The hat is yellow, with thin red bands of color and a thick blue bottom. I can imagine her mother sliding it over her head the last morning she held her; bundling her warmly before setting her down for the last time. The orphanage staff kept the hat, putting it in a thin plastic bag with a small sticker with her name, birthdate, and inventory number. It sat in waiting... a small link to her past; a well-worn tobaggan. Tucked away in a storage cabinet waiting for the day she'd leave this place. Today they passed it on to me. The only link our daughter has to her biological family.
Who would imagine a small hat would hold such meaning. There are probably thousands just like it in China today. But this one was held by her first mama, saved by the institution that cared for her -- for no other reason than to help preserve some small piece of her history -- and given to her new family today. I wept when I held that hat. I told our coordinator I wished it didn't have to be this way. I'm so thankful that this smiling, spunky little girl is my daughter, but I wish this story hadn't started in a tragedy. I wish there was no need for adoption. I wish her first mama had pulled that hat on her head a 100 times more. I know some people believe God's perfect plan was for their child to be placed in their family... but I can't say that myself. I've said it before and will say it again: Adoption in my opinion is a redemptive response to a tragedy. It is a necessary response and one that I stronly believe in... but it is a response to a tragedy. I don't believe God orchestrated Alea's story to have such dark beginnings just so she would join our family. I believe that was a tragedy that broke the Father's heart. I do believe that as He called us to adoption, He was working to bring our two stories together... to use our response to be a part of her healing, and I have no doubt that He will use her to work untold things in our lives. We are family forever, and I'm so thankful for that. But I can never think about the beginning of her life and the story that brought her into our family as anything but the result of a broken, fallen world.
Visiting Alea's orphanage was hard but good. We've been in lots of orphanages, and as far as orphanages go, hers is a nice one. We've been in many orphanages, but this is the first time I've been in an orphanage that cared for my daughter. And I can't fully explain the way it felt to see her bed. To see her nannies. To see her little friends still waiting. I need more time to let it all sink in. One week ago, this was Alea's daily routine. Sleep in one room. Play in another. Go back to the first room to sleep and eat some more. Repeat tomorrow. And the next day. And the next. And today I was in her room with 30 kids and babies who needed their mamas and daddies to come yesterday. Babies who will wait for who knows how long... maybe months maybe forever... for someone to come for them. Alea's crib was still empty, and my heart soared, but it won't be empty for long. I want to see all the cribs empty. None of them full. I want to see mamas pulling yellow hats over their babies' heads on a cold winter day. I want children to never enter such a place -- where even the most well-intentioned and loving caregivers can not possibly meet all the needs of the babies because there are just. so. many. -- and for those who are there, I want them out. I want to see people step up and say YES to adoption... to all the fears, and terror, and uncertainty. I want more people to recognize that life isn't about being safe and certain, but it is about loving others well. And these little ones have so much worth -- so much intrinsic God-given value. They don't know it yet, because they've never had their mamas and daddies sing it over them; or its been far too long since they heard it. But it doesn't take long for the song to shape their souls and heal their hearts. Not even 3 days after joining our family, we are already seeing joy crinkle the corners of Alea's eyes and hearing her cry out her needs -- two signs she is learning that she is precious to us and to this world.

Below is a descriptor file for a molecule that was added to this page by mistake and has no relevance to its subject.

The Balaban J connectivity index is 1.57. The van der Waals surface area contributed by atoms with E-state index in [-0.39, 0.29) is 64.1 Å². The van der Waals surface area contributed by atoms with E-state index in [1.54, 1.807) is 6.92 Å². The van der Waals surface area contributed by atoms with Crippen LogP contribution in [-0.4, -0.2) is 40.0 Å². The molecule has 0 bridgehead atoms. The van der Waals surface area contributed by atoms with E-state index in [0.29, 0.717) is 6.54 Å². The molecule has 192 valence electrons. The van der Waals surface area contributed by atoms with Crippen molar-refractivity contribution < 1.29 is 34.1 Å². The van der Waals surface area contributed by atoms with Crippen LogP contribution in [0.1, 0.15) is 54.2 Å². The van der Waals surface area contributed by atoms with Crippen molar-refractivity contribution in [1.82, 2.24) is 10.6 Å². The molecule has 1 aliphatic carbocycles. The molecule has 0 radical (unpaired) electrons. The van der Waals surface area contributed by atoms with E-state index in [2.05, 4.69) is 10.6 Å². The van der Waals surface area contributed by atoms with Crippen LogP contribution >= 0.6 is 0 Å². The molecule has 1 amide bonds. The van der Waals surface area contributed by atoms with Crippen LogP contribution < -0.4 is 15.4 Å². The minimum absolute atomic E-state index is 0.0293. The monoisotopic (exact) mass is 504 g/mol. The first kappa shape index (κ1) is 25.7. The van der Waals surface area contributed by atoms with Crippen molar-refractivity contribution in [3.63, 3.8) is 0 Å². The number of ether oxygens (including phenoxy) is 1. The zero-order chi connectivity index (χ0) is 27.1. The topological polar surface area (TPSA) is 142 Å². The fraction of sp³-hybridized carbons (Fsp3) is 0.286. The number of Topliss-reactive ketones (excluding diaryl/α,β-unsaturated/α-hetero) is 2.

Going back was harder on Alea than I imagined. And I'm not sure if taking her with us was the right or wrong thing to do. On the one hand, I'm so thankful to have the pictures and knowledge of her home for the first year and a half of her life. We were able to ask questions and meet the people who cared for her. Her primary nanny was there today and wanted to hold Alea. She did for a few moments -- Alea went to her willingly -- but then she started to look more and more nervous and scared, and we all agreed she needed to be back in our arms. It was encouraging to see that there are some baby steps of connection forming in her heart, but I do wonder if taking her back was the best thing for her. After a short afternoon nap and a bunch of food (the girl can EAT!), she perked right up and has been laughing, cooing, babbling, and playing more than we've seen all week. So I don't think any serious harm was done... I just feel badly for putting her in ANOTHER stressful situation, when everything about this week is like something out of a nightmare for any child.
This is a little random and all over the place, but I've got TWO beautiful daughters to put to bed, so I'm going to wrap it up for now. We are doing well. It is great to be back in China. Cora is an amazing big sister. We are seeing more and more of Alea's sweet personality. And we are learning how to be a family of four. God is soo good to us, and we are so thankful for your love and prayers.
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While our blog seems to suggest that ST guarantees your baking will improve by merely wearing our apron... we merely suggest that baking frequency may increase and point to anecdotal reports that practice makes perfect.*